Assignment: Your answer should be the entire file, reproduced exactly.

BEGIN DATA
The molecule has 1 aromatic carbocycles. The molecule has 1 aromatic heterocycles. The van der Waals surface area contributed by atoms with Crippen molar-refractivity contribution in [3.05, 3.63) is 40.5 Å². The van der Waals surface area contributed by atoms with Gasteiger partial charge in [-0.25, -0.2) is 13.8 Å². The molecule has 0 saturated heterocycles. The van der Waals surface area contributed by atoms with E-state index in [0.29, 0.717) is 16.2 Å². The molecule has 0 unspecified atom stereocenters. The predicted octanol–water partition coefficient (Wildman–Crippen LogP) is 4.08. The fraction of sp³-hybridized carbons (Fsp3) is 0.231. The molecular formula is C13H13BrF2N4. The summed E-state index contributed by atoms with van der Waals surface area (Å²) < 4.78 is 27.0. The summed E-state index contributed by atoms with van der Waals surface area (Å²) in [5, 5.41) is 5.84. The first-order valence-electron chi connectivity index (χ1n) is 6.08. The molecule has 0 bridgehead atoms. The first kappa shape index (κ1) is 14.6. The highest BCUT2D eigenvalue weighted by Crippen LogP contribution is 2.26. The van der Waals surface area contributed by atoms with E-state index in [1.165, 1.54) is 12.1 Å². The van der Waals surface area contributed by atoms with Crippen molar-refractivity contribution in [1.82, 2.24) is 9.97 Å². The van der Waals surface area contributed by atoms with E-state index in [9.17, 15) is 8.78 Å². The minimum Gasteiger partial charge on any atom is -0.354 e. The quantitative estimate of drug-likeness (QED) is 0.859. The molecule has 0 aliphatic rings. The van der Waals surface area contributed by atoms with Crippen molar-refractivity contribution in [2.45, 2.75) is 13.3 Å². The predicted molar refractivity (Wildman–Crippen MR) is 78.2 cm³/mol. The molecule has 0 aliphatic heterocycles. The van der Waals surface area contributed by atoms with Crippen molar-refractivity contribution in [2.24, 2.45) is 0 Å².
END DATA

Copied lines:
The molecule has 1 aromatic carbocycles. The molecule has 1 aromatic heterocycles. The van der Waals surface area contributed by atoms with Crippen molar-refractivity contribution in [3.05, 3.63) is 40.5 Å². The van der Waals surface area contributed by atoms with Gasteiger partial charge in [-0.25, -0.2) is 13.8 Å². The molecule has 0 saturated heterocycles. The van der Waals surface area contributed by atoms with E-state index in [0.29, 0.717) is 16.2 Å². The molecule has 0 unspecified atom stereocenters. The predicted octanol–water partition coefficient (Wildman–Crippen LogP) is 4.08. The fraction of sp³-hybridized carbons (Fsp3) is 0.231. The molecular formula is C13H13BrF2N4. The summed E-state index contributed by atoms with van der Waals surface area (Å²) < 4.78 is 27.0. The summed E-state index contributed by atoms with van der Waals surface area (Å²) in [5, 5.41) is 5.84. The first-order valence-electron chi connectivity index (χ1n) is 6.08. The molecule has 0 bridgehead atoms. The first kappa shape index (κ1) is 14.6. The highest BCUT2D eigenvalue weighted by Crippen LogP contribution is 2.26. The van der Waals surface area contributed by atoms with E-state index in [1.165, 1.54) is 12.1 Å². The van der Waals surface area contributed by atoms with Crippen molar-refractivity contribution in [1.82, 2.24) is 9.97 Å². The van der Waals surface area contributed by atoms with E-state index in [9.17, 15) is 8.78 Å². The minimum Gasteiger partial charge on any atom is -0.354 e. The quantitative estimate of drug-likeness (QED) is 0.859. The molecule has 0 aliphatic rings. The van der Waals surface area contributed by atoms with Crippen molar-refractivity contribution in [2.45, 2.75) is 13.3 Å². The predicted molar refractivity (Wildman–Crippen MR) is 78.2 cm³/mol. The molecule has 0 aliphatic heterocycles. The van der Waals surface area contributed by atoms with Crippen molar-refractivity contribution in [2.24, 2.45) is 0 Å².